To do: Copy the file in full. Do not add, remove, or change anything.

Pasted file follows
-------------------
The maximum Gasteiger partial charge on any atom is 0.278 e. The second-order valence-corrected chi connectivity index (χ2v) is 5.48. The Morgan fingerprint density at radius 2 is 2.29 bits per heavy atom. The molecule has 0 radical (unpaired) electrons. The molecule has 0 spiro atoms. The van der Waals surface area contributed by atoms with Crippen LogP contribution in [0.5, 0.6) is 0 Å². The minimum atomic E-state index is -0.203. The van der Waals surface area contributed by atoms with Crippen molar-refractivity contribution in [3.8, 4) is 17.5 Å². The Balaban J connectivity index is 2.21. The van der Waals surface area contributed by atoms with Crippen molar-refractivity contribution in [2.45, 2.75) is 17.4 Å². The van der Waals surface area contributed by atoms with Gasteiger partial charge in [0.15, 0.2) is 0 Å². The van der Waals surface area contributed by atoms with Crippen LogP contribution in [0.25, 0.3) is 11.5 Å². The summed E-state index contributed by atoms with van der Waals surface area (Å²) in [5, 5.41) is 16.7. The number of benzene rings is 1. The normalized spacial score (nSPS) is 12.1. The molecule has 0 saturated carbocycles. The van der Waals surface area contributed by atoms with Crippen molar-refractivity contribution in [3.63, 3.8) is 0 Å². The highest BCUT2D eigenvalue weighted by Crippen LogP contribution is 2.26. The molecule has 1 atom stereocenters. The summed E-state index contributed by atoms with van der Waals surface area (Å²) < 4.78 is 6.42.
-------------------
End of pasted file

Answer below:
The maximum Gasteiger partial charge on any atom is 0.278 e. The second-order valence-corrected chi connectivity index (χ2v) is 5.48. The Morgan fingerprint density at radius 2 is 2.29 bits per heavy atom. The molecule has 0 radical (unpaired) electrons. The molecule has 0 spiro atoms. The van der Waals surface area contributed by atoms with Crippen LogP contribution in [0.5, 0.6) is 0 Å². The minimum atomic E-state index is -0.203. The van der Waals surface area contributed by atoms with Crippen molar-refractivity contribution in [3.8, 4) is 17.5 Å². The Balaban J connectivity index is 2.21. The van der Waals surface area contributed by atoms with Crippen molar-refractivity contribution in [2.45, 2.75) is 17.4 Å². The van der Waals surface area contributed by atoms with Gasteiger partial charge in [0.15, 0.2) is 0 Å². The van der Waals surface area contributed by atoms with Crippen LogP contribution in [0.25, 0.3) is 11.5 Å². The summed E-state index contributed by atoms with van der Waals surface area (Å²) in [5, 5.41) is 16.7. The number of benzene rings is 1. The normalized spacial score (nSPS) is 12.1. The molecule has 0 saturated carbocycles. The van der Waals surface area contributed by atoms with Crippen molar-refractivity contribution in [3.63, 3.8) is 0 Å². The highest BCUT2D eigenvalue weighted by Crippen LogP contribution is 2.26. The molecule has 1 atom stereocenters. The summed E-state index contributed by atoms with van der Waals surface area (Å²) < 4.78 is 6.42.